In recent years, some very smart people—like Michael Bérubé, Marc Bousquet, Anthony Grafton, and William Pannapacker, to name a few—have offered on these pages their thoughts about how to fix graduate education and, by extension, the academic labor market, which, we all seem to agree, has “unraveled” (as Bérubé recently put it).
I approach this issue from a different perspective: as someone who does not work at a prestigious research university but rather at a two-year teaching college; as someone with several decades of experience on faculty search committees; and as someone who does not hold a Ph.D. but instead something much closer to what Bérubé describes as “a rigorous four-year M.A.”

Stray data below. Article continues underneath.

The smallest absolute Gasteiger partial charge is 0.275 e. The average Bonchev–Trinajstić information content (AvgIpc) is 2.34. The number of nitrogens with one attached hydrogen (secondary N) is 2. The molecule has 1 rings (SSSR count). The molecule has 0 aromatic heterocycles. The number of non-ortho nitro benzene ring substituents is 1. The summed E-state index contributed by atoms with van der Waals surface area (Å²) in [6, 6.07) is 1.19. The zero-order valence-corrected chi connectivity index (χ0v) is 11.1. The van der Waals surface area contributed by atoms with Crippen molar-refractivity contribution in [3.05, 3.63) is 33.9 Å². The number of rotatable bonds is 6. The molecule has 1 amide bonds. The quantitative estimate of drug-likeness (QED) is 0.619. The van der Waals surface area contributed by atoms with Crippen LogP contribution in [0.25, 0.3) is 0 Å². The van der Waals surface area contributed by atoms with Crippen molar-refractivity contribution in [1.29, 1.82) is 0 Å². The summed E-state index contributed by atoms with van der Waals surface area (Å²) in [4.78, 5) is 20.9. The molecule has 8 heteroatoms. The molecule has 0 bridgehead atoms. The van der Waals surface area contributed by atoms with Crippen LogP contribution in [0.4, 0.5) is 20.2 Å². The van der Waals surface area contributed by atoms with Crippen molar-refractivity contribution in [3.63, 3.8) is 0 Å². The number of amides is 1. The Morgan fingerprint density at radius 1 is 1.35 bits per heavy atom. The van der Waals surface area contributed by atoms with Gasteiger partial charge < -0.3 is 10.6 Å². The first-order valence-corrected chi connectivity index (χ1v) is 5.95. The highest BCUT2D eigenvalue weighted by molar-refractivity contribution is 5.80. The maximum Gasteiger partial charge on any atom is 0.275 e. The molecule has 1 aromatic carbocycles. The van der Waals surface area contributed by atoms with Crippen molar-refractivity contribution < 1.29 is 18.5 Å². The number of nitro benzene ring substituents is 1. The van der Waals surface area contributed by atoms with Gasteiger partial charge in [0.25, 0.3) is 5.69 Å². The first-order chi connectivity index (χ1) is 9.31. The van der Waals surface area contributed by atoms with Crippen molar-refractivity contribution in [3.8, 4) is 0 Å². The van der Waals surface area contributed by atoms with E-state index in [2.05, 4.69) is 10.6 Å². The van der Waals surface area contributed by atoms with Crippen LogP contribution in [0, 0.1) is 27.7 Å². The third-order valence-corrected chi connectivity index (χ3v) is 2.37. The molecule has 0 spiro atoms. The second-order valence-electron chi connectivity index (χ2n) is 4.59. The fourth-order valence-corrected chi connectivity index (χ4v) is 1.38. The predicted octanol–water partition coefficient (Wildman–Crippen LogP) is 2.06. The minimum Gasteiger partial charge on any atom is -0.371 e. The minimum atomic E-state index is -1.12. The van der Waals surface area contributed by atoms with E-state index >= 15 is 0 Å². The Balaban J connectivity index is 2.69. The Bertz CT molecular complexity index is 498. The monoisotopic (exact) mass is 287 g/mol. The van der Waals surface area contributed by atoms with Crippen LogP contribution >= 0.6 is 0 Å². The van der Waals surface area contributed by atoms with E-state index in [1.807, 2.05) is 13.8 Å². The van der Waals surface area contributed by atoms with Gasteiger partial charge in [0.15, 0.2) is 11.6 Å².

Indeed, it was that passage from his Chronicle essay in February, “The Humanities, Unraveled,” that prompted me to enter this particular fray. Bérubé wrote: “Should there now be two doctoral tracks, one hard-core, old-school research with a traditional dissertation, and another more like a rigorous four-year M.A.?” <Read more of this commentary.>